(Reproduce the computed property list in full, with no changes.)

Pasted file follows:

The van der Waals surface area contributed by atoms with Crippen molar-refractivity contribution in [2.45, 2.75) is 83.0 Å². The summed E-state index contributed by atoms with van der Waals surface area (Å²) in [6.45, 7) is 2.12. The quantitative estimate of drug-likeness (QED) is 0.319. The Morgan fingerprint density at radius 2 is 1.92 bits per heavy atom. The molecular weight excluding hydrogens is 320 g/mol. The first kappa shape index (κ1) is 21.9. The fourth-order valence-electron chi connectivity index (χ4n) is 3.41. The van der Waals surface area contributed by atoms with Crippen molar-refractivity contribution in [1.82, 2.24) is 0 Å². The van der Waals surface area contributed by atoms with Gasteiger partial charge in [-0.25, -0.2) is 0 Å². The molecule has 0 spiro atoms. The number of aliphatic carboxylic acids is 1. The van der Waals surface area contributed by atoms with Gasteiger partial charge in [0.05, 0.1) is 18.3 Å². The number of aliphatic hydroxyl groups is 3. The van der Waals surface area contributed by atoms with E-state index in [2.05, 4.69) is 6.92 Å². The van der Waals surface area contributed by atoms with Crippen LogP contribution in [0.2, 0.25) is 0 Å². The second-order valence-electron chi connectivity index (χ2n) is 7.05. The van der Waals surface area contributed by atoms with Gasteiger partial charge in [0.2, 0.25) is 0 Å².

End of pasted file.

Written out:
The van der Waals surface area contributed by atoms with Crippen molar-refractivity contribution in [2.45, 2.75) is 83.0 Å². The summed E-state index contributed by atoms with van der Waals surface area (Å²) in [6.45, 7) is 2.12. The quantitative estimate of drug-likeness (QED) is 0.319. The Morgan fingerprint density at radius 2 is 1.92 bits per heavy atom. The molecular weight excluding hydrogens is 320 g/mol. The first kappa shape index (κ1) is 21.9. The fourth-order valence-electron chi connectivity index (χ4n) is 3.41. The van der Waals surface area contributed by atoms with Crippen molar-refractivity contribution in [1.82, 2.24) is 0 Å². The van der Waals surface area contributed by atoms with Gasteiger partial charge in [-0.25, -0.2) is 0 Å². The molecule has 0 spiro atoms. The number of aliphatic carboxylic acids is 1. The van der Waals surface area contributed by atoms with Gasteiger partial charge in [0.05, 0.1) is 18.3 Å². The number of aliphatic hydroxyl groups is 3. The van der Waals surface area contributed by atoms with E-state index in [2.05, 4.69) is 6.92 Å². The van der Waals surface area contributed by atoms with Crippen LogP contribution in [0.2, 0.25) is 0 Å². The second-order valence-electron chi connectivity index (χ2n) is 7.05. The van der Waals surface area contributed by atoms with Gasteiger partial charge in [0.2, 0.25) is 0 Å².